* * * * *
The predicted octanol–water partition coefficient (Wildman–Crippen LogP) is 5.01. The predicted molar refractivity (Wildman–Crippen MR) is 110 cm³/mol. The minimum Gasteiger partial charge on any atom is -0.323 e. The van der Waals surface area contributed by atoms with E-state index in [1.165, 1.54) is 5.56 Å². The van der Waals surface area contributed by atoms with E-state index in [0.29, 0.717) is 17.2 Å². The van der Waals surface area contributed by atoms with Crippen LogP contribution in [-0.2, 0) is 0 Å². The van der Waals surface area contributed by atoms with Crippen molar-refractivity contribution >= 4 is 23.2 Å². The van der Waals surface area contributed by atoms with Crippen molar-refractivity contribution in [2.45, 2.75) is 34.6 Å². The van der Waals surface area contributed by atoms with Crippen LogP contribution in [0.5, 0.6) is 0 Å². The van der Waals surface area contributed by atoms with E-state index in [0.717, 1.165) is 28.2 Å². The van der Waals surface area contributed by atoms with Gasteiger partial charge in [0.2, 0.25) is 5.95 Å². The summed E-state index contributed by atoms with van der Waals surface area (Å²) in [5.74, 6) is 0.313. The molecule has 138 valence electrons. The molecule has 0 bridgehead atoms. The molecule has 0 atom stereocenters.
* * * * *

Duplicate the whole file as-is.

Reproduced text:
The predicted octanol–water partition coefficient (Wildman–Crippen LogP) is 5.01. The predicted molar refractivity (Wildman–Crippen MR) is 110 cm³/mol. The minimum Gasteiger partial charge on any atom is -0.323 e. The van der Waals surface area contributed by atoms with E-state index in [1.165, 1.54) is 5.56 Å². The van der Waals surface area contributed by atoms with E-state index in [0.29, 0.717) is 17.2 Å². The van der Waals surface area contributed by atoms with Crippen LogP contribution in [-0.2, 0) is 0 Å². The van der Waals surface area contributed by atoms with Crippen molar-refractivity contribution >= 4 is 23.2 Å². The van der Waals surface area contributed by atoms with Crippen molar-refractivity contribution in [2.45, 2.75) is 34.6 Å². The van der Waals surface area contributed by atoms with Crippen LogP contribution in [0.5, 0.6) is 0 Å². The van der Waals surface area contributed by atoms with E-state index in [0.717, 1.165) is 28.2 Å². The van der Waals surface area contributed by atoms with Gasteiger partial charge in [0.2, 0.25) is 5.95 Å². The summed E-state index contributed by atoms with van der Waals surface area (Å²) in [5.74, 6) is 0.313. The molecule has 138 valence electrons. The molecule has 0 bridgehead atoms. The molecule has 0 atom stereocenters.